I doubt whether the landscape picture is very informative for somebody who is not an expert in dynamical systems already - please give more information (such as what is the z-axis) and explain how the picture was produced. What are the straight lines connecting some of the peaks?

<Actually, I think that the landscape picture is a good schematic diagram illustrating how the motion of a chaoic trajectory will be controlled by the UPOs. The image that I want to convey is the motion of a ball rolling around in a landscape punctuated with many peaks (UPOs). Obviously, UPOs are mostly saddles and not repellers but one can get the sense that the motion of the ball will be strongly affected by the sharpness of the peak (the stability of the UPOs) and the landscape is "densely" populated by these "speed bumps". I will put a short description here to explain this visual picture. The straight lines in the diagram are just visual aids in identifying the corresponding cyclic pieces of the period-2 cycles in the diagram.>

Eq (1) - I assume there is a summation over periodic orbits missing? <yes. there should be a sum over all POs here. It is fixed now.>

Eq (2) - it should be noted that \Lambda_u is the largest expanding eigenvalue <The system under consideration is a simple 2D hyperbolic map. \Lambda_u is the only expanding eigenvalue. I will make a note about the higher dimensional case, when \Lambda_u will be replaced by the largest expanding eigenvalue.>

Lyapunov exponents:

I am not sure about the formula - first of all, the symbol h_{u,s} is normally reserved for entropies. Secondly, for higher-dimensional systems, there is a spectrum of Lyapunov exponents. Is the formula only for the largest ( h_u ) and smallest (h_s) exponent. In both cases, \Lambda_{u,s} would be largest expanding/contracting eigenvalue. Please define $u$ and $s$.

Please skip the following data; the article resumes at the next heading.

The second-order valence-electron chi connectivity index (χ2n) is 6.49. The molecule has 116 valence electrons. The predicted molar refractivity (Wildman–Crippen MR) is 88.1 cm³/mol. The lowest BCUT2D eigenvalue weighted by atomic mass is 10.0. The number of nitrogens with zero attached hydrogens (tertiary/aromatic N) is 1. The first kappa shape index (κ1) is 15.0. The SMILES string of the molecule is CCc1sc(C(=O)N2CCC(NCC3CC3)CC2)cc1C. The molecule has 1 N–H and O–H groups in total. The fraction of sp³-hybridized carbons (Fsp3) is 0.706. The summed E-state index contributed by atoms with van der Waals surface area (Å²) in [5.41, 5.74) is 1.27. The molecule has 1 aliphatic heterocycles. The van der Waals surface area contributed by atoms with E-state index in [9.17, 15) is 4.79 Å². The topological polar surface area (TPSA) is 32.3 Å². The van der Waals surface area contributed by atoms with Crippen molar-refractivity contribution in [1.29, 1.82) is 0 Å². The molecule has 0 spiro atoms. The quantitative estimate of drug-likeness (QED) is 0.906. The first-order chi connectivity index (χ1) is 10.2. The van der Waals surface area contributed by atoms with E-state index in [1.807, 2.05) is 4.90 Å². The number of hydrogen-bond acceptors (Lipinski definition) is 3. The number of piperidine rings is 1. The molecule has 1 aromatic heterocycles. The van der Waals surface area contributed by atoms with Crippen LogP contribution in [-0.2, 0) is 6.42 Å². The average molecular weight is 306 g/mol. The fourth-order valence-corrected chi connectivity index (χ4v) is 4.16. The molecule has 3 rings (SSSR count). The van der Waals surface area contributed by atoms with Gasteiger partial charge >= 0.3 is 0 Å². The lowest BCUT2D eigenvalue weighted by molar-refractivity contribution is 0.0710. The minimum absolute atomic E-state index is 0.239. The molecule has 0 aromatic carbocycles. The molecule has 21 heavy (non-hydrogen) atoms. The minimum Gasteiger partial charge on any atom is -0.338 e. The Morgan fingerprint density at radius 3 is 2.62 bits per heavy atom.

<I have change the "h" symbol back to \lambda. As stated at the beginning of the section, these results are valid for the 2D hyperbolic example chosen and "u" and "s" are the labels for the unstable and stable directions of the 2D map. A defintion for these two subscripts were given at the beginning of the section. I have added a reminder statement about this point here also.>

Cycle expansion:

A word of caution should be including, saying that the zeta function as well as the cycle expansion may behave badly if the symbolic dynamics is not complete - which is usually the case. Keywords - pruning, branch cuts, meromorphic function. HH Rugh gave a proof for 1d expanding maps giving the conditions under which the zeta function or spectral determinant is analytic/meromorphic. It may be in order to cite Cvitanovic et al's web-book here (or earlier) - maybe with direct link?

<I have included a caution statement in the cycle expansion section and I agree that it is a good idea to include a direct link to Cvitanovic's web-book here.>

Some spelling errors:

Sec. 'Predicting, Tracking ...'

line 9: short terms --> short term <done>

last page: ...notable results for modeling phyiscal --> modelling physical <done>